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Serendipity Is In the Pocket

  10/14/10 23:46, by , Categories: BFMN Exclusive, Ed Lapple, Take It From Me , Tags: edward lapple, heebie jeebies, louis armstrong, okeh race records, ray charles
Edward Lapple

Mistakes can be the stuff that dreams are made of. A chance encounter in the night, an accidental phone call to the wrong person who turns out to be Mr. Right, call it serendipity. Serendipity is defined as “good luck in making unexpected and fortunate discoveries.” Another good word is synchronicity. Synchronicity is defined as “the experience of two or more events that are apparently unrelated, occurring together in a meaningful manner.” As musicians we need to constantly keep ourselves open to serendipity and aware of synchronicity.

Jazz musicians are quite possibly the most prolific at doing this. In jazz, you are probably never going to go on stage two nights in a row and play the same song, precisely the same way. Ideally, every player in the group is listening to everyone else, hearing what they are doing and anticipating where they are going to go. When it doesn’t happen, it may not be a train wreck, but it ain’t working. When it does work, those cats like to say that the group is “in the pocket.” In the pocket is a warm and fuzzy place where all of the sounds are together and working in the same groove. Once you’ve been on stage and felt it, it is an experience that you’ll never forget.

The recording studio is also a place where happy accidents are very prone to happen.  Louis Armstrong, Satchmo, is widely credited with originating “Scat” singing. He didn’t, but here’s the real story of how he popularized it and got the reputation for inventing it. In 1926, Armstrong played a studio date on a song called, “Heebie Jeebies.” This is the record where he is said to have introduced “Scat Singing,” but he didn’t go into the studio with that plan.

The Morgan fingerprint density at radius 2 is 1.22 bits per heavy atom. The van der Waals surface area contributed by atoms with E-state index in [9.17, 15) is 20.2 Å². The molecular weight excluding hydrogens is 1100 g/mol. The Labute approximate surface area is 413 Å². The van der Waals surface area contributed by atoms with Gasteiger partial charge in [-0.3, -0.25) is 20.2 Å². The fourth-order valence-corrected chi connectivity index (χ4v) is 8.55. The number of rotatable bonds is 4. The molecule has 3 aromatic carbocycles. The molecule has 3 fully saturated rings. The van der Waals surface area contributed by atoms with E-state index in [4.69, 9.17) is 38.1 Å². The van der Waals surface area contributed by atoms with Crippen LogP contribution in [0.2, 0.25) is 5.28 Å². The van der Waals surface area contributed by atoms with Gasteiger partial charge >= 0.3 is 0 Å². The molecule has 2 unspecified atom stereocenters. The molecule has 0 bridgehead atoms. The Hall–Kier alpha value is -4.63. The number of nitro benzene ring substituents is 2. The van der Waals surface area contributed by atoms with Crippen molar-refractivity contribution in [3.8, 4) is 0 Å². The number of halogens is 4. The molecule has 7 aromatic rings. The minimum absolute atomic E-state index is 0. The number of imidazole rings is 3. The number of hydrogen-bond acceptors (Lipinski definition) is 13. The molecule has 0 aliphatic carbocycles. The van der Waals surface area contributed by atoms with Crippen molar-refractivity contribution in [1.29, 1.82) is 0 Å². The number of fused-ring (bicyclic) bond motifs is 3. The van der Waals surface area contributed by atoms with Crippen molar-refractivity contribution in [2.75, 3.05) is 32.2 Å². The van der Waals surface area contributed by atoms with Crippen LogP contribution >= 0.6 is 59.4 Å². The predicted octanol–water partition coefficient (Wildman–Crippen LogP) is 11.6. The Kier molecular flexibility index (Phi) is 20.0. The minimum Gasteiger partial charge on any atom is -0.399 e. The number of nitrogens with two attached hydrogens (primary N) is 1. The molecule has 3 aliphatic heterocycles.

Recording time was very expensive in the 1920s and you almost never heard the producer say “Take 2.” As they were performing the song, the sheet music slipped out of Louis’s hand and fell on the floor. He glanced through the control-room glass, where the recording lathe was and sitting with the engineer was the president of OKeh Race Records. This guy starts waving at Louis, indicating go ahead, keep on going. Back in New Orleans, in earlier years, musicians used to hum like an instrument, so Louis replaced the lyrics, which he didn’t know and couldn’t reach down to pick up, by humming like a cornet and that’s where “Scat Singing” is reputed to have been born. Louis turned a mistake into a new way of performing. It became so popular people would greet each other on the street corner with a “Scat,” I guess in the same style that some idiots approach you with today, loudly declaring, “Whassssup?”

Which, maybe, is not such a bad thing. Whoever stumbled upon that phrase/word(?) created the heart of a several hundred-million-dollar ad campaign. Let’s do one more word: Epiphany. The definition of epiphany is, “the sudden realization or comprehension of the larger essence or meaning of something.” So it would logically follow that when you have a serendipitous experience and sense its synchronicity with what you are doing, then you can understand the epiphanies of applying it to your music. Thank goodness when we open ourselves to opportunities we don’t need to think about definitions, otherwise Louis would still be trying to record “Heebie Jeebies.”

Always maintain situational awareness. Keep your mind open, do not close it. If someone has a suggestion, listen to them and then decide if you like the idea. A friend of mine, her name is Angie, came over to my studio one day and she started playing with the graphic equalizer on Media Player. I hadn’t noticed this and when I glanced down at it, I started to chuckle. She had one fader pushed all the way up and the one right next to it pulled all the way down. That’s ridiculous, I told her. I’m an old-school EQ guy, I know that the best pattern on a graphic EQ is a “happy face” with the faders, gently changing the levels on adjacent frequencies. I don’t want to date myself but this gem of information - that EQ can induce massive phase cancellation problems - comes from when we mastered everything to a disk. Well, we don’t master to disks anymore and when she pushed play it sounded great. So much for my old-school knowledge. I would never have tried it that way because I “knew” that it would not work.

You want to constantly be receptive to trying new avenues, to investigating inspirations, to discovering that epiphany. But also always keep your goal in mind. Clearly define what you want to achieve. Here’s one more story for you, then it’s bedtime.  Ray Charles was once asked how many tracks he used for a song, and he replied, “I don’t care if you use 70 tracks, or one track… how does it SOUND?” I just know that it must be a rainy night in Georgia.

This entry was posted by and is filed under BFMN Exclusive, Ed Lapple, Take It From Me. Tags: edward lapple, heebie jeebies, louis armstrong, okeh race records, ray charles

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Comment from: Angie

Love every bit that was written& yes I remember that day- Just love good music and good friends. : )

10/23/10 @ 16:28